Brahms: Sonatas for Clarinet & Piano, Op.120
Brahms originally conceived this music for clarinet, though he later adapted the pieces for viola. He was inspired by the artistic playing of clarinetist Richard Muhlfeld; he might well have felt the same way about Richard Stoltzman. Sometimes Stoltzman's playing can sound precious--save us all from his New Age recordings!--but here he plays like a great artist, floating the melodic lines up to heaven and never wimping out. In Richard Goode he has a pianist who is certainly an equal partner; strong, impulsive piano playing powers these performances. The disc's low price compensates for the short playing time. --Leslie Gerber
Many complain that Stoltzman doesn't get the nuance of Brahms music and that he over-plays... Frankly I don't see it. His playing exudes passion and fury in the more passionate moments of the Sonatas (1st mov. of Sonata 1 and 3rd mov. of Sonata 2 in particular). In the more delicate work (such as Sonata 1, mov. 2), Stoltzman's style (though less subtle than some) is engaging.
The best way I can describe these recordings (and much of Stoltzman's work) is that when I hear him play, I become absorbed in the music. I might admit that there are a few spots where one could argue that his vibrato could be toned down or something else like this, but this minor issues fail to subtract from the overall engrossing experience of listening to his playing. Other players (such as Wright) may play in a more reserved, traditional manner, but I can't get lost in their playing. It usually just leaves me luke warm.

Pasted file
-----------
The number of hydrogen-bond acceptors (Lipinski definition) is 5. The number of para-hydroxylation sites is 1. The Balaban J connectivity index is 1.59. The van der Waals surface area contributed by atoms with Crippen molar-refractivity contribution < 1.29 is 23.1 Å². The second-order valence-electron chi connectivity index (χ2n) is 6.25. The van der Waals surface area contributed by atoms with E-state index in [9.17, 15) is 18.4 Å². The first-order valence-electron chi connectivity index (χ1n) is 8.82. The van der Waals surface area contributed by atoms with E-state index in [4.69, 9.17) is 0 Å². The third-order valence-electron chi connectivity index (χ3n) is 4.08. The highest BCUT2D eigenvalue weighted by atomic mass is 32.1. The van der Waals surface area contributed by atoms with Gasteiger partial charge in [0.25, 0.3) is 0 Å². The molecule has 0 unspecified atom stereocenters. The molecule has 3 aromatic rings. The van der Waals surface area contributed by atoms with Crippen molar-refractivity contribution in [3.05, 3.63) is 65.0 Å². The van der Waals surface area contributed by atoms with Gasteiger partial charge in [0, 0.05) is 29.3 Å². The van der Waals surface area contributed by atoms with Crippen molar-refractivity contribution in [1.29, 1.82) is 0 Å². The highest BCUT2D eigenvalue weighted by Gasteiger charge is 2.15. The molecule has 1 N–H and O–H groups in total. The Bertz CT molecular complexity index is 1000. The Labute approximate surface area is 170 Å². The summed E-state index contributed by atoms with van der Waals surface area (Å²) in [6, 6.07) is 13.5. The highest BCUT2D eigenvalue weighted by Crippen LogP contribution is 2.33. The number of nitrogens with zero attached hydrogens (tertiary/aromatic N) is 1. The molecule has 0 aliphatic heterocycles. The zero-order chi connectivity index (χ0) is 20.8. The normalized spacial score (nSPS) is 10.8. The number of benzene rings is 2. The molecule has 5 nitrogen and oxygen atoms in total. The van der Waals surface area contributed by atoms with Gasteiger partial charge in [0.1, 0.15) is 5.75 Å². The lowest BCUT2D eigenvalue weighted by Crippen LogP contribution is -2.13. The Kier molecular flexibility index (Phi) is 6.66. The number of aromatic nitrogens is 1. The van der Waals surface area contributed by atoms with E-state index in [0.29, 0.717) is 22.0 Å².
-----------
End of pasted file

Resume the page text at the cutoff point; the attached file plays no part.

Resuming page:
No one CD is perfect, and you could pick apart a passage here or there on any recording by any artist. However, as an overall experience, I don't think you'll hear a more passionate or engaging Brahms than this recording. Those who listen to this recording and spend the whole time nit-picking minor things are missing the big picture (and it's a beautiful one).
I have the Stoltzman - Goode version of the two sonatas. These were recorded when both artists were very young and are both now highly respected artists who have continued to develop musically. But their effort of 30 years ago or so remains a jewel. I have four other versions of these sonatas played on the clarinet and two versions played on the viola. All are good, but the Stolzman - Goode version is the best of the clarinet sets.
Some of the reviewers here are critical of Stoltzman and claim he goes too far. But not everything needs to be played in the classical style of Mozart, Haydn or Beethoven. Remember, the Opus 120 set was composed towards the end of Brahms life. He died in 1897. He is also considered a late Romantic composer. Writing music at the same time and continuing after his death was Gustav Mahler. And Schoenberg came right after. Stoltzman plays these sonatas just right for the time and the style. They are meant to be expressive and powerful pieces and that's the way they sound. I would recommend this set highly. I don't think it can be beat if you love Brahms and you love the Clarinet.
I should concede that in my opinion these performances don't quite match the nobility of feeling and phrasing I find on my old disc. But Stolzman and Goode fully satisfy my desire for performances that have heart, that are convincing, that convey something deeper than great technique. And the sound is all that I hoped for. It's not state-of-the-art; the clarinet is just a tiny bit more forward than I'd like, and the realism of current high-end recordings was not matched in 1981. But my goodness, this is RCA! It's very clean, clear (even when loud) and realistic--what a relief.
Don't forget that, as others have mentioned, this disc is only 45 minutes long. I got mine at a steep discount so I'm OK with that.